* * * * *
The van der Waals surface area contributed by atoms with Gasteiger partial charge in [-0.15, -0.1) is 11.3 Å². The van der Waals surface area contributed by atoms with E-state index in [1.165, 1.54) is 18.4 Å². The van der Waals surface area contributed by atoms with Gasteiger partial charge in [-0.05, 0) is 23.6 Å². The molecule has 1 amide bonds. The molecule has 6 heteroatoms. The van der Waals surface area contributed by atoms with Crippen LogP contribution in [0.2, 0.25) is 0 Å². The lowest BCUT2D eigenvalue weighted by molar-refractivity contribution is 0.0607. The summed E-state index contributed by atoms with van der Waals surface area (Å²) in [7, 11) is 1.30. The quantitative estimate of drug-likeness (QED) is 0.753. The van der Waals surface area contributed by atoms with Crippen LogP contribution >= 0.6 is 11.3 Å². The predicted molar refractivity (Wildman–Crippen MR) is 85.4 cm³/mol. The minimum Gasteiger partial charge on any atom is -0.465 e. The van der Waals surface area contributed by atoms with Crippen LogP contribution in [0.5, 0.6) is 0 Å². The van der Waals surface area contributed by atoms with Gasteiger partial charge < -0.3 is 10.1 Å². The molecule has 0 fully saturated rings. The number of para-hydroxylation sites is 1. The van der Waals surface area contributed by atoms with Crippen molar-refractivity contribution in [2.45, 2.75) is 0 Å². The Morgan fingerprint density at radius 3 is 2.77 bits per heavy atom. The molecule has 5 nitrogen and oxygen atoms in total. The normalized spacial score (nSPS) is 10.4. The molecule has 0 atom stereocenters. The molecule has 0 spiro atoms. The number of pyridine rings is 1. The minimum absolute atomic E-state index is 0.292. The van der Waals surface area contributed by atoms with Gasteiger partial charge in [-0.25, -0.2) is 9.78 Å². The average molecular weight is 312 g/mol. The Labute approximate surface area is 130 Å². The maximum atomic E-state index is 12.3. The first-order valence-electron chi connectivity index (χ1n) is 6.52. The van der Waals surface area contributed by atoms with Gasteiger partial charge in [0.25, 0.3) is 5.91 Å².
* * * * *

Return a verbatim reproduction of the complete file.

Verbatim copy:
The van der Waals surface area contributed by atoms with Gasteiger partial charge in [-0.15, -0.1) is 11.3 Å². The van der Waals surface area contributed by atoms with E-state index in [1.165, 1.54) is 18.4 Å². The van der Waals surface area contributed by atoms with Gasteiger partial charge in [-0.05, 0) is 23.6 Å². The molecule has 1 amide bonds. The molecule has 6 heteroatoms. The van der Waals surface area contributed by atoms with Crippen LogP contribution in [0.2, 0.25) is 0 Å². The lowest BCUT2D eigenvalue weighted by molar-refractivity contribution is 0.0607. The summed E-state index contributed by atoms with van der Waals surface area (Å²) in [7, 11) is 1.30. The quantitative estimate of drug-likeness (QED) is 0.753. The van der Waals surface area contributed by atoms with Crippen LogP contribution >= 0.6 is 11.3 Å². The predicted molar refractivity (Wildman–Crippen MR) is 85.4 cm³/mol. The minimum Gasteiger partial charge on any atom is -0.465 e. The van der Waals surface area contributed by atoms with Crippen LogP contribution in [0.5, 0.6) is 0 Å². The van der Waals surface area contributed by atoms with Gasteiger partial charge < -0.3 is 10.1 Å². The molecule has 0 fully saturated rings. The number of para-hydroxylation sites is 1. The van der Waals surface area contributed by atoms with Crippen molar-refractivity contribution in [2.45, 2.75) is 0 Å². The Morgan fingerprint density at radius 3 is 2.77 bits per heavy atom. The molecule has 5 nitrogen and oxygen atoms in total. The normalized spacial score (nSPS) is 10.4. The molecule has 0 atom stereocenters. The molecule has 0 spiro atoms. The number of pyridine rings is 1. The minimum absolute atomic E-state index is 0.292. The van der Waals surface area contributed by atoms with Gasteiger partial charge in [-0.25, -0.2) is 9.78 Å². The average molecular weight is 312 g/mol. The Labute approximate surface area is 130 Å². The maximum atomic E-state index is 12.3. The first-order valence-electron chi connectivity index (χ1n) is 6.52. The van der Waals surface area contributed by atoms with Gasteiger partial charge in [0.25, 0.3) is 5.91 Å².